26. Howard Adamsky

    @Aimee:

    Your comment interests me on many levels. Off FB for a year is impressive. I remain on for a few friends and others I do not often see but something is terribly wrong with either FB, how it is used or some combo of the two.

    Speaking honestly, I can’t seem to get my head around it but on many levels, FB seems to be a way to get a lot of insane people who are angry about everything from religion to politics to just about everything else to hammer you every single day.

    Don’t get me wrong. Much of it is good and perhaps the answer is to carefully control who you let in but I am inches away from saying goodbye to FB and keeping my real friends.

    Do we need a FB job board? I asked Justin Miller and he told me that it could not hurt. While this answer might be correct on the surface, I suspect in a society that is falling to pieces in a host of different places, can’t hurt is not enough reason. The question to me is not if we need a FB job board but if FB needs us to rake in money after the catastrophic IPO.

    Will recruiting really suffer if there is not FB job board. I think not.

  27. Justin Miller

    Tim – Thanks for letting me know what I failed to mention.

    If you go back and read the article you’ll notice I didn’t fail to make that point. “You may have noticed that in the past few months the Facebook camp have made numerous announcements regarding new programs it is rolling out. This includes an external ad network, and mobile advertisements. These broadcasts are undoubtedly in connection to Facebook’s May IPO launch that some deemed “underwhelming,” and an attempt to appease shareholders while boosting the company’s potential value.” In fact if anything, it helps make MY point that something needs to be done by FB to appease shareholders and raise revenue…what could that be? A job board perhaps?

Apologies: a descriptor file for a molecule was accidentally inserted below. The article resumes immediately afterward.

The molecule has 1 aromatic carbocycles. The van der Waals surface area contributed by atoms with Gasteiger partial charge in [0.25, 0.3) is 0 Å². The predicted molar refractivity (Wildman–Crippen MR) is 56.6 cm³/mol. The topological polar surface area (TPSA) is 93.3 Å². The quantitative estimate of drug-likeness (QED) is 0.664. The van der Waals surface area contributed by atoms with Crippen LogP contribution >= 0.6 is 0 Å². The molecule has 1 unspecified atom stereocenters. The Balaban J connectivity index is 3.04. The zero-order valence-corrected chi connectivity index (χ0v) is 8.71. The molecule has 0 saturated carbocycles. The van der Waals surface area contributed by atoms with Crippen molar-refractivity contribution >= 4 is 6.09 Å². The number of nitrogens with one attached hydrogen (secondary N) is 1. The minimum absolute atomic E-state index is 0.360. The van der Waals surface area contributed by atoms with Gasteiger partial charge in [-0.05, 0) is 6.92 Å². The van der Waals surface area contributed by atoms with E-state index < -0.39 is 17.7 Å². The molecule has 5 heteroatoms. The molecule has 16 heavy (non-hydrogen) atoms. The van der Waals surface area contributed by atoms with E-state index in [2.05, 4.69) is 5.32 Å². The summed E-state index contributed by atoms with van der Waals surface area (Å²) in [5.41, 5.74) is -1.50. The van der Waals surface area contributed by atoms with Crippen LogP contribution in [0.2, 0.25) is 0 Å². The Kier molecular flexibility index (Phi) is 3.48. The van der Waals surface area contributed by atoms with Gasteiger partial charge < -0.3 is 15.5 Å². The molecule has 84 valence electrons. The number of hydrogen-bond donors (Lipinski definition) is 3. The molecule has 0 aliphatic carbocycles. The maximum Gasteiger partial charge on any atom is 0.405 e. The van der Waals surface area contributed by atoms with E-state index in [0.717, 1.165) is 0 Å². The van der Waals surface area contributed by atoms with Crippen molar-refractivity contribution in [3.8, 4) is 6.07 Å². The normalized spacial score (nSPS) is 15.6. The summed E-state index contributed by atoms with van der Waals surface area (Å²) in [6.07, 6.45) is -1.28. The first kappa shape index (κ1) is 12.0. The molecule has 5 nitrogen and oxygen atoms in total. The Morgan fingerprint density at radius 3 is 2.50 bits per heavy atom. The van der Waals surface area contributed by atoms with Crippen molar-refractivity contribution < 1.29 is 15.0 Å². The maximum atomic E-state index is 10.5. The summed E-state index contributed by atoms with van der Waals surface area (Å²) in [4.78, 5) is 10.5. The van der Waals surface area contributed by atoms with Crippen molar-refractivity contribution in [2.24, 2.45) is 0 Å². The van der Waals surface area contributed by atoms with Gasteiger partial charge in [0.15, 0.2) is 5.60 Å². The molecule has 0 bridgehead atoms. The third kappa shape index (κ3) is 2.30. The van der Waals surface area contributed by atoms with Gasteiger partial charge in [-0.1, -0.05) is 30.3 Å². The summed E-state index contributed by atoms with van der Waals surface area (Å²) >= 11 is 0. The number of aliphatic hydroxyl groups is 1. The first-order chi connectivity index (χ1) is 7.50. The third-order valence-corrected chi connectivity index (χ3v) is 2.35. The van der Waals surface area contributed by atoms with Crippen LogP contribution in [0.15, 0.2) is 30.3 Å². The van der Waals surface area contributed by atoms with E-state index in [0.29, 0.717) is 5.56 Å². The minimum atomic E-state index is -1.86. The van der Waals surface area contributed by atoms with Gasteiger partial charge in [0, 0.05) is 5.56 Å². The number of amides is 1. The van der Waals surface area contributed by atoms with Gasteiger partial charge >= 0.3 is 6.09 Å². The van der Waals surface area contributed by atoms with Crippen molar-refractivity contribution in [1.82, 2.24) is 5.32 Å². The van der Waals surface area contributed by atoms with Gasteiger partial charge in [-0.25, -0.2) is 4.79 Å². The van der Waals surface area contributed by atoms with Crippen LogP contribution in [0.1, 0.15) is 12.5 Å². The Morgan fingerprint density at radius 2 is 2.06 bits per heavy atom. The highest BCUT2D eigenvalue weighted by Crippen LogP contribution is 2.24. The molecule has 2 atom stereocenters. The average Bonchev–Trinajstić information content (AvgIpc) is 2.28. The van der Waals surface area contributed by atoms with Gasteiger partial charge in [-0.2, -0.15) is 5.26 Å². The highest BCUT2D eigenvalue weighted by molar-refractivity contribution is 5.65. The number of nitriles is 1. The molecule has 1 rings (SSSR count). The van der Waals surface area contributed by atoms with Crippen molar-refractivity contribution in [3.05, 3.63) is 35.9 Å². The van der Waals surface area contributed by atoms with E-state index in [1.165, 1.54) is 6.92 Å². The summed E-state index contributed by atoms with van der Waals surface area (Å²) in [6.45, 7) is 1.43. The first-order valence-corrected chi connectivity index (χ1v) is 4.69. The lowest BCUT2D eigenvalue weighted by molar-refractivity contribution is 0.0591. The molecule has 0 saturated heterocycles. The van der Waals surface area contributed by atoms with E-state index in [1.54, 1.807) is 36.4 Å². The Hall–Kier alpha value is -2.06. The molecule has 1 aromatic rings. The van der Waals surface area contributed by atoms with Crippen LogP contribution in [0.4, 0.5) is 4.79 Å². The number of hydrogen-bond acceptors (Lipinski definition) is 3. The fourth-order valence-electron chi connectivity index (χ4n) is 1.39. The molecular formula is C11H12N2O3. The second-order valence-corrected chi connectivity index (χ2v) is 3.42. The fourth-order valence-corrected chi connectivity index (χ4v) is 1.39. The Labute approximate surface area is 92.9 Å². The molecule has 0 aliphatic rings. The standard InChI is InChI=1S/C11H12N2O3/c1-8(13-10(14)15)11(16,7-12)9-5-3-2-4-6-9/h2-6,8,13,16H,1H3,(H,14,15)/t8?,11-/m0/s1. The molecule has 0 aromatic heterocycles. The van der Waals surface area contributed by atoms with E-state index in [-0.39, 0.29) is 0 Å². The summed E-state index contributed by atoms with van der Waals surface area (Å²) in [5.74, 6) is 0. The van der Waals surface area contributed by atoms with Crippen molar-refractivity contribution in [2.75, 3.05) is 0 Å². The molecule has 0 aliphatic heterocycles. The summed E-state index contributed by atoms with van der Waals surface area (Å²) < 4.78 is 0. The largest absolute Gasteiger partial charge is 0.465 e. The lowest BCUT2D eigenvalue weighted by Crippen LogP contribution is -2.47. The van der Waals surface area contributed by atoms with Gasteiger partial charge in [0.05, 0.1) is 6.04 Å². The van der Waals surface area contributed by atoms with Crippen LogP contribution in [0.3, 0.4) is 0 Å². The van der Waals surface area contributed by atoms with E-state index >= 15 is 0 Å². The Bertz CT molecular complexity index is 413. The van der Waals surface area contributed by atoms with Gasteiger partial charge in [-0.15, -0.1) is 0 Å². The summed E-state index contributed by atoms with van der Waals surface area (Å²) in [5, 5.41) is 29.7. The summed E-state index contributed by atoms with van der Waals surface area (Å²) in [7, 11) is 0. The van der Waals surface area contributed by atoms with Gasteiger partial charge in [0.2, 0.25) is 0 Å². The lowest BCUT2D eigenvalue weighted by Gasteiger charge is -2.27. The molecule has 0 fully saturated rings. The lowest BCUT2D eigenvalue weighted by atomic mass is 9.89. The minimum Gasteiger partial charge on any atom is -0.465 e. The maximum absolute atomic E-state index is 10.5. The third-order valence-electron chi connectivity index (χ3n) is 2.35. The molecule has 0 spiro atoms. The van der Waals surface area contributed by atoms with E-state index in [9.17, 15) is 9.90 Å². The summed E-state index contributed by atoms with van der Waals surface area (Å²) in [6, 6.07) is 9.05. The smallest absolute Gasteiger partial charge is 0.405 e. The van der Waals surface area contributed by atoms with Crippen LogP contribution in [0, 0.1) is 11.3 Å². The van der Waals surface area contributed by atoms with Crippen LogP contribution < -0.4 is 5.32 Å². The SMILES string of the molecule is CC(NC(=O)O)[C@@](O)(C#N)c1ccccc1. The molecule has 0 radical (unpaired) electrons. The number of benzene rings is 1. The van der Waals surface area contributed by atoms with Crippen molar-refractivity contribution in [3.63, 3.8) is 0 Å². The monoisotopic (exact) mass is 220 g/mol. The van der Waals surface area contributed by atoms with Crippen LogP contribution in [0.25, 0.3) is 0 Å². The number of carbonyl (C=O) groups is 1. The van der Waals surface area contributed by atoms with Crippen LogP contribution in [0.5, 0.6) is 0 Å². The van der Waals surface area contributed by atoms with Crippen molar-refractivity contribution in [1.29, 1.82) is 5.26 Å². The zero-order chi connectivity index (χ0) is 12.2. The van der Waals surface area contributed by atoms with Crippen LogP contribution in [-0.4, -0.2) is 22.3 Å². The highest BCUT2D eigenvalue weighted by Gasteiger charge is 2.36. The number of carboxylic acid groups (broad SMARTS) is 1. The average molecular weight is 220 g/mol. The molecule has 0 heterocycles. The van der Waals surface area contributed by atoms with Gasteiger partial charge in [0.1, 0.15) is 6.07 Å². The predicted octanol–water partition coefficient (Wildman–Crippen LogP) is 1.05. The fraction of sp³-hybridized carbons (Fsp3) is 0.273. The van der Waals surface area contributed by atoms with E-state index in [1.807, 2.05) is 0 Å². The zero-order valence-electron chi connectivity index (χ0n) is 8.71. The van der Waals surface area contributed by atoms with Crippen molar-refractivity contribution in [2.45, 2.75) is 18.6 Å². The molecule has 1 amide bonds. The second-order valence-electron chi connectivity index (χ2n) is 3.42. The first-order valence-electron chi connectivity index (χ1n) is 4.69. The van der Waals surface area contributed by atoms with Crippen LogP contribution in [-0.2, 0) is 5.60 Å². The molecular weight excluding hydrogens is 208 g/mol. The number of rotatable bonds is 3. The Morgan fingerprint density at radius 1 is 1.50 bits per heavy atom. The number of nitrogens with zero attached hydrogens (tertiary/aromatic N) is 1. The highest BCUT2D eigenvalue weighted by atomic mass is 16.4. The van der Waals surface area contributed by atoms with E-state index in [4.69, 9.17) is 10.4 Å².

Your second comment, I’m not even sure what you’re trying to say. So you’re saying a job board on FB might appeal to low requirement workers? let me ask you, what do you think the discrepancy between low requirement and high requirement workers are in the US right now? I would argue it’s pretty weighted to the side of low requirement workers so wouldn’t that mean a FB Job board would be a good call? Plus no where does this article say a FB job board would harm if not help recruiters?

    Howard – I appreciate the response but I think you’re being a little dramatic when you get into issues of society when we’re just talking about a theoretical job board on a site that has a dedicated user-base already. Keep in mind we aren’t talking about recruiting on Facebook, but simply posting jobs to a dedicated page that probably wouldn’t require any type of socialization aside from maybe a share button. To answer your question, simply put it’s both. Americans need jobs, FB already entered an agreement with the Government to help facilitate getting people back to work, this would help, and yes FB needs to generate revenue, this is capitalism, I would be more upset if they WEREN’T trying to build new services and generating revenue. Also, again, never ONCE said it would harm the staffing industry, in fact I’ve said it could do nothing but help it.

  28. Howard Adamsky

    Hi Justin:

    Perhaps a bit of miscommunication here as I never stated that you believe it would harm the staffing industry.

    See the cut and paste below in quotes from your response to me above?